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starship-design: Plasma power

----- Original Message -----
From: "Ben Franchuk" <bfranchuk@jetnet.ab.ca>
Cc: "Starship-Design (E-mail)" <starship-design@lists.uoregon.edu>
Sent: Monday, June 19, 2000 4:46 PM
Subject: Re: starship-design: Starship-design: Plasma power

> Johnny Thunderbird wrote:

 energetic protons out of the proton linac, and you obtain clean
> > fusion. This may or may not catalyze proton-proton reactions, but either
> > it's an energy bonus.
>  I like it boron reactions better too, but lets first get  deuterium
> burning. Now if you want to study fusion better try this link.
> http://www.songs.com/philo/fusion/index.html

Folks are too worried about making a static sort of fusion reaction,
contained in a can so they know just where it's happening. The number one
fact about space is that there's plenty of room. That means you can use
accelerators to produce fusion, which is easy, rather than try to compress,
contain and confine an energetic plasma, which is hard. Using particle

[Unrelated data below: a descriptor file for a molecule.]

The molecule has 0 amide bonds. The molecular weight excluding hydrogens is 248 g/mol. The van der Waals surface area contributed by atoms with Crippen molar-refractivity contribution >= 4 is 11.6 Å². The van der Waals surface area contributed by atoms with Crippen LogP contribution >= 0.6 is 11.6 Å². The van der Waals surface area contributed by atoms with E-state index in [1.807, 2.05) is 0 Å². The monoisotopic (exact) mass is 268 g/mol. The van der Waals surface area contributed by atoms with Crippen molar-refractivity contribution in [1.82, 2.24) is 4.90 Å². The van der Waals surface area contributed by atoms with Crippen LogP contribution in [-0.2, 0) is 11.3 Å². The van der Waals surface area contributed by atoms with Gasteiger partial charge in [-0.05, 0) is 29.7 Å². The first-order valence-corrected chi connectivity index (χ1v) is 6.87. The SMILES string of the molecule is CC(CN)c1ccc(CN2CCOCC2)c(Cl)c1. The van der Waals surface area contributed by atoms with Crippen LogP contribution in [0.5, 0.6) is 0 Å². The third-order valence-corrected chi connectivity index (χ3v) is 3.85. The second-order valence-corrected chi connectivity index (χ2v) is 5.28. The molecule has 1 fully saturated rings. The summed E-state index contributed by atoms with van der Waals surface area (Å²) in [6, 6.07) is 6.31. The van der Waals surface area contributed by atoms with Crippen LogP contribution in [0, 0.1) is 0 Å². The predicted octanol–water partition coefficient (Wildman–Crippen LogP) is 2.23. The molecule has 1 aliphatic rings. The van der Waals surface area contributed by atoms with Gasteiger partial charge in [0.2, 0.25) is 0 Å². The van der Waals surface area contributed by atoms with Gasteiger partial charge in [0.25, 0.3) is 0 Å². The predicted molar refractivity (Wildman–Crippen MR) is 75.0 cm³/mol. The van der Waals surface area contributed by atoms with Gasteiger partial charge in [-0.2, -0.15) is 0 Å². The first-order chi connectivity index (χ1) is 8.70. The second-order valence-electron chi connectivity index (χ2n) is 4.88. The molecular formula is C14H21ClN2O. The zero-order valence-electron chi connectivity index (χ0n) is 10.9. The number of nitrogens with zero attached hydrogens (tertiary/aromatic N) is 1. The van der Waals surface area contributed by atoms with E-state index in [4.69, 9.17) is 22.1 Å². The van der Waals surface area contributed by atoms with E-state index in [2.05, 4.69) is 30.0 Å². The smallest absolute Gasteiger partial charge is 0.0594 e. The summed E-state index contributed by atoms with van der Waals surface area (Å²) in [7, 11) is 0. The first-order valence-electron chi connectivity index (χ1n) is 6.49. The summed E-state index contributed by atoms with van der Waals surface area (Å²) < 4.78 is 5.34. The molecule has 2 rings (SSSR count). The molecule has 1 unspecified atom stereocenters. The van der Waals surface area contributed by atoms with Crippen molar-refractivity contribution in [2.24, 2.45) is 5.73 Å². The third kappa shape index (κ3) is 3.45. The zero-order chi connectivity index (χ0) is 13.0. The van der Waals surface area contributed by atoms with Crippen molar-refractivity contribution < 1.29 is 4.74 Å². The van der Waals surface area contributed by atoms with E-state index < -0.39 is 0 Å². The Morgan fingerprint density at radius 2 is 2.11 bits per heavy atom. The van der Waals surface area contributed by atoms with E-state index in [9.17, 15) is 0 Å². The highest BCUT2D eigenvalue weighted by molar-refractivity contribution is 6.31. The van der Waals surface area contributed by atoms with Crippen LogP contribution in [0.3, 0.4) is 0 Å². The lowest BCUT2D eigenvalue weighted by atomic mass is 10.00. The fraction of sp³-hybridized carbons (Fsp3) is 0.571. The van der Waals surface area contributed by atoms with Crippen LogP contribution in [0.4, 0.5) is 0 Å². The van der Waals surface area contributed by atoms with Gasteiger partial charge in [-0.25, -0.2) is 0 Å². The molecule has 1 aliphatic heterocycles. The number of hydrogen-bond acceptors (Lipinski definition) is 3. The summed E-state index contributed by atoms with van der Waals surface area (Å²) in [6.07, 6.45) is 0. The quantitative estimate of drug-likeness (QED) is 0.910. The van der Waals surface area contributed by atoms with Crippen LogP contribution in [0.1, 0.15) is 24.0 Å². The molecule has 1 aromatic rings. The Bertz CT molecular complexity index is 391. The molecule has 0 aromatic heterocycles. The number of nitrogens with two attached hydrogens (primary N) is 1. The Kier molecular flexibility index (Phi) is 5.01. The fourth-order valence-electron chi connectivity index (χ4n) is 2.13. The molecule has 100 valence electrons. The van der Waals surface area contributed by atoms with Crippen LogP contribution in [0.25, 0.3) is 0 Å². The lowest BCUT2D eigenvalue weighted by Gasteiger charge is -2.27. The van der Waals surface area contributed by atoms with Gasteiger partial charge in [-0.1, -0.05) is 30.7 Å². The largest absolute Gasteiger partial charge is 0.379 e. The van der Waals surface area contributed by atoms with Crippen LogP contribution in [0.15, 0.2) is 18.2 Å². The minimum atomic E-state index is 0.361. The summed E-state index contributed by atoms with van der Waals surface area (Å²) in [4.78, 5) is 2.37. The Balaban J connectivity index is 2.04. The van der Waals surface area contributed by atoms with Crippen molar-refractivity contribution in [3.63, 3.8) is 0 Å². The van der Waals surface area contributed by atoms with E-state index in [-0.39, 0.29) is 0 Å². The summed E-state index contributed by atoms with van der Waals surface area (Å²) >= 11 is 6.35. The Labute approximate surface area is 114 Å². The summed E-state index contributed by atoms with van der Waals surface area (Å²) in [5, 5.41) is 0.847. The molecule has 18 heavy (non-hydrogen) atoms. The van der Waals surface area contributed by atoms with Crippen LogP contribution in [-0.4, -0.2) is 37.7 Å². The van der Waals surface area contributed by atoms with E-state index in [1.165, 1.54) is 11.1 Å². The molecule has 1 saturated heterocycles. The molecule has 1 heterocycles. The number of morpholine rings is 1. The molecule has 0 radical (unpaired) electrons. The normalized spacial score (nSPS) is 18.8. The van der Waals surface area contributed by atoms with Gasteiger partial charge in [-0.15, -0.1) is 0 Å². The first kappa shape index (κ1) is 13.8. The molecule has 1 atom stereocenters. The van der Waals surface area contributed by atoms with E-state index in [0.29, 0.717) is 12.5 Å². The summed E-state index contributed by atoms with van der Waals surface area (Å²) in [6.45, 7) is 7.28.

accelerators is the only way we know that these reactions happen, and these
fusions have been done in detail, decades ago, in the energetic beams of
accelerators. Fusion research on Earth is concentrated on making it happen
in a can, and that's hard. To use fusion for space drives, we can use the
well-known accelerator research, because we don't mind if our entire
reaction is going thataway real fast, because that is just what we want to
do: our entire purpose is to make it go thataway real fast.

In that aspect, all Earthbound fusion power projects are false leads, and
trying to pursue the ephemeral deuterium-tritium reaction, in particular, is
a big red herring. To make a fusion space drive, all we need is the mature
and well-studied technology of fusion induced by beams from accelerators.

How long can a linac (linear accelerator) be in space? There's plenty of
room, right?

On redirect,
Johnny Thunderbird